The proliferation of backpacking and general outdoors guides has made it possible for the boot-and-tent set to spend more money on books than equipment. Which is okay, because it's nice to read about hiking when you're not in a position or mood to be doing it.

But for the beginning backpacker or the libraryless veteran who is seeking new trails to conquer, there probably is no better single volume than Meves' new book.

The jacket claims it is "the only complete directory of all major backpacking areas," which even with the qualification "major" is something of an overstatement. What Meves has done is to cover the high spots once over lightly, sketching what's available and telling where to write for maps and details.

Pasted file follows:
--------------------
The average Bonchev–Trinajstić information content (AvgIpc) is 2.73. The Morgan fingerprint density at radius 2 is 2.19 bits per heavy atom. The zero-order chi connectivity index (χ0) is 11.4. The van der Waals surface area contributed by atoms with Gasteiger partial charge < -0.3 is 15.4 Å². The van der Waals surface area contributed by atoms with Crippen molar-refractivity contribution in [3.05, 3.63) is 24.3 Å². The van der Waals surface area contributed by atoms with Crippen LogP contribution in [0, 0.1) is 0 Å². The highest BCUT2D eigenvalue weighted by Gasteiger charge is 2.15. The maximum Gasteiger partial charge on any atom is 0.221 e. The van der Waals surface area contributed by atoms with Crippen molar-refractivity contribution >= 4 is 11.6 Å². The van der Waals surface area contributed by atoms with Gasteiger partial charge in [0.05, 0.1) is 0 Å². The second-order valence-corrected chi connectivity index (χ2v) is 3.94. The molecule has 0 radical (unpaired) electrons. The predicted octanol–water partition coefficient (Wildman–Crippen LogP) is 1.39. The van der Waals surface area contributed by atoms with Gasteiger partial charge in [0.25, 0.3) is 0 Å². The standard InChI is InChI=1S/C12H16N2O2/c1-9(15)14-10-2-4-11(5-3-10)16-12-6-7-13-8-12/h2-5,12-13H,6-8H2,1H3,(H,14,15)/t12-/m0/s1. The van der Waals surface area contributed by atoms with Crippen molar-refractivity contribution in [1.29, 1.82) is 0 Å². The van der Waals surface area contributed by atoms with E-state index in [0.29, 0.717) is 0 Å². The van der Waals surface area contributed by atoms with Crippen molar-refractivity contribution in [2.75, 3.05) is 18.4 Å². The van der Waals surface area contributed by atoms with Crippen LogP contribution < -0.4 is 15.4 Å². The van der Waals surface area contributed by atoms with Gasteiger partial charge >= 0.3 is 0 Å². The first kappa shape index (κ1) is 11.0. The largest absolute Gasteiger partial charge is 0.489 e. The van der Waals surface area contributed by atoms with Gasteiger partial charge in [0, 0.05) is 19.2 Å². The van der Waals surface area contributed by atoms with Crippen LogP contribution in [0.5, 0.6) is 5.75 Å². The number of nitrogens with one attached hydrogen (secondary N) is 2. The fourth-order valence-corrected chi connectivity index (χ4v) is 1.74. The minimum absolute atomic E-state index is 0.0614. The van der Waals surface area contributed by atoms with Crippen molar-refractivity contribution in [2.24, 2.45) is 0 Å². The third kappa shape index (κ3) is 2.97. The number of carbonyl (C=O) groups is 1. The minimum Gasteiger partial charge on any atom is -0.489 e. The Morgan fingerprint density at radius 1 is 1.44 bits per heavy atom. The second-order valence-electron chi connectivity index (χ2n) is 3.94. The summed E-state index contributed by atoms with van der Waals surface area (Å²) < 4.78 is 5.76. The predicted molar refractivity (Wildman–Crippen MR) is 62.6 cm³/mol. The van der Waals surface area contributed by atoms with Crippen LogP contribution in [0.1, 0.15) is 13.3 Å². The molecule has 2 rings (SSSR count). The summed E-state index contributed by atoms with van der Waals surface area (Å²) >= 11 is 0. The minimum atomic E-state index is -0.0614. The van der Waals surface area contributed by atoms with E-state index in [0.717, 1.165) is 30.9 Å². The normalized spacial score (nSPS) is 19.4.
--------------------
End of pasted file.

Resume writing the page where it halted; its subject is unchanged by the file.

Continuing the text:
Meves, whose credentials include service as an outdoor recreation planner for the Interior Department, has left out more than he put in, which was inevitable if the book was to be both portable (248 pp.) and affordable (although overpriced, like everything else).

Even so the book is well organized and edited and compresses a remarkable amount of information into its brief descriptions; one gets the impression the author has indeed hiked most of the areas mentioned.

The guide could have been the index volume to American backpacking if only Meves had spend another half-hour on the bibliography, which is all the time it would have taken him to list the regional source books he obviously had at hand for his research.